At the meeting of 23 world leaders at the World Commission on Environment and
Development in London on 24 April 1992, Dr. Saburo Okita, the former Japanese Foreign
Minister declared that Japan would take over leadership in protecting the environment and
aiding world development if President Bush failed to meet that responsibility. He added:
'We are not trying to overtake on military leadership - the US have that and will
keep it - but if they do not wish to take on other responsibilities, we have agreed to do
The aggressive stance taken by Japan on development aid and on the environment did not
come as a surprise to informed Japan watchers. The fact is that Japan is rapidly emerging
as the world's dominant economic power. Japanese who are 2.6% of the world's population
and who live on 0.1% of its inhabitable area, produce 10% of world economic production.
Japanese economic success has also meant increasing economic muscle outside the
country. Japan has increasingly become the lender and donor of first resort. Its financial
institutions are now responsible for a third of all international credit. A single
Japanese company, Nomura, was responsible for financing a third of the huge US national
debt. Japanese overseas aid in 1989 totalled 9 billion US$ compared to US aid of a mere
7.7 billion US$. As a percentage of GNP, Japan's aid budget was more than double that of
the US. That was in 1989 and Japan has aggressively increased its aid programme year by
Japan is the principal aid donor and trading partner throughout the Asian-Pacific third
world. For instance, Japan is Burma's largest donor, accounting for 80% of all official
government aid to the military regime.
In 1990, Japan was the largest single aid donor to Sri Lanka,
accounting for around 35% of the total grant. More significantly, the Japanese
contribution was more than four times that made by any other single country. The other
substantial contributions, amounting to about 20% each, came from the World Bank and the
Asian Development Bank.
Aid means big business for Japan. Japanese Overseas Develop-ment Assistance (ODA)
effectively re cycles yen collected as taxes back to Japanese companies. Unlike other
donor countries Japan has no agency with overall responsibility for aid. ODA decision
making is spread across the Foreign Ministry, the Finance Ministry and the powerful
Ministry of International Trade and Industry. This makes it easier for individual
corporate clients to have access to ODA funds.
Not unnaturally Japan's profile in the UN has gone up several notches in recent times.
On a recent visit to Japan, US Secretary of State James A.Baker warned Japan against
relying on 'cheque book diplomacy' to protect its narrow interests. More recently, it
appears that Japan has joined forces with the US on nuclear non proliferation and warned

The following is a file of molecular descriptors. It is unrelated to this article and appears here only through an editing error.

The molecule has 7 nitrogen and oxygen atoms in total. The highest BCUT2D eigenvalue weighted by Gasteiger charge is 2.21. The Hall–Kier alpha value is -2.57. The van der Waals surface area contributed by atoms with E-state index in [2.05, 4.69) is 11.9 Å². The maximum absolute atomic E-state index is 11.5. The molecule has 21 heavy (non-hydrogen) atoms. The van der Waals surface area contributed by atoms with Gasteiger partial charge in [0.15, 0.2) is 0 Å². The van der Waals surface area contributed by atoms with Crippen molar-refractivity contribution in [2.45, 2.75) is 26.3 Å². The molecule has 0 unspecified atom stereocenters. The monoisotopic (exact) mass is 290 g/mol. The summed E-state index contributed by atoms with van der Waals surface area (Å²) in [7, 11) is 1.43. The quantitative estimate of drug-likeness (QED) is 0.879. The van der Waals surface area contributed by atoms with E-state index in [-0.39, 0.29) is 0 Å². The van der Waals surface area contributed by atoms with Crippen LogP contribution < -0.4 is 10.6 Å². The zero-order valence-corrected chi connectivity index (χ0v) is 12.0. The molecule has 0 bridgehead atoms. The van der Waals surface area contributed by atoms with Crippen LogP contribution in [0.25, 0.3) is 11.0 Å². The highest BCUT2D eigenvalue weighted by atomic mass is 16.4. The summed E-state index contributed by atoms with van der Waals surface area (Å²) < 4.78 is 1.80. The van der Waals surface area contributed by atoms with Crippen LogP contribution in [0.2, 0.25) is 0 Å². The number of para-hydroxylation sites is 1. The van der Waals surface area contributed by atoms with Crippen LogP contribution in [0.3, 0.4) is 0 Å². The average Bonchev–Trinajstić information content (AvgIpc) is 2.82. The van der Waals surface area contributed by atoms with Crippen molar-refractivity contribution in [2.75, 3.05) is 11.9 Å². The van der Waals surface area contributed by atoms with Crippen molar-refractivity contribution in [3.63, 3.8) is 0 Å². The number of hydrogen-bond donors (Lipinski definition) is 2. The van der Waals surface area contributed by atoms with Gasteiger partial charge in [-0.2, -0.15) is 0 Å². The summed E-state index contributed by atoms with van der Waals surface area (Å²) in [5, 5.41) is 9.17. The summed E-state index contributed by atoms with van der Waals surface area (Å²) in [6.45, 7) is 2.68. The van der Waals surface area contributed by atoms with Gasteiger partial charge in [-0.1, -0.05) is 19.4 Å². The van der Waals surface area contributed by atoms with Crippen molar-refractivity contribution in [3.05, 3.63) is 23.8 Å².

India of 'an aid cut off if India does not tame its nuclear ambitions'.
Early this year, it was reported that a key Japanese official in Colombo had asked
the Sri Lanka government to give coverage to opposition parties in the state owned
Rupavahini television. It was not without significance that Rupavahini itself was an
outright gift from Japan. The statement of the same official that the privately owned Sri
Lanka Island newspaper was the only independent newspaper in Sri Lanka was seen as a clear
intrusion in local politics.
But, be that as it may, Japan is also seen as providing some leverage for Third World
governments, such as Sri Lanka, when dealing with Euro-American pressures. An often
expressed view is that 'Asians feel more comfortable with the Japanese and are hanging
their hopes on them because they are not such sticklers for rules and laws.' The Japanese
have tried to play this card to their best advantage - portraying themselves as an
alternative to white global domination.
Coupled with its aid programme, the other major thrust of Japan's economic expansion is
linked to its pollution abatement technologies. For instance, a major Japanese
construction company is planning a second Panama Canal, the Kra Isthmus Canal to the Gulf
of Thailand, a new Silk Road (a super highway across Asia to Europe), a bridge across the
Straits of Gibraltar, a huge Central African Lake, and a global network of power stations.
According to the promoters, these projects will not only save the earth but stimulate
Technological solutions to the ecological calamity are the centre piece of Japanese
industrial and corporate policy. Not surprisingly, Japan which has built its prosperity on
finding new 'techno fixes' , sees itself as taking a lead role in the ultimate 'techno
fix' - how to handle pollution and protect the environment. Japanese business believes
that these will be profitable areas for the growth industries of the coming decades.
The statement in London on April 24, focusing as it did, on aid and ecology, marked
out the area for Japanese leadership: ex Foreign Minister Dr.Saburo Okita, almost
patronisingly, left the 'military leadership' to the US. After all, it is money which
makes the world go round.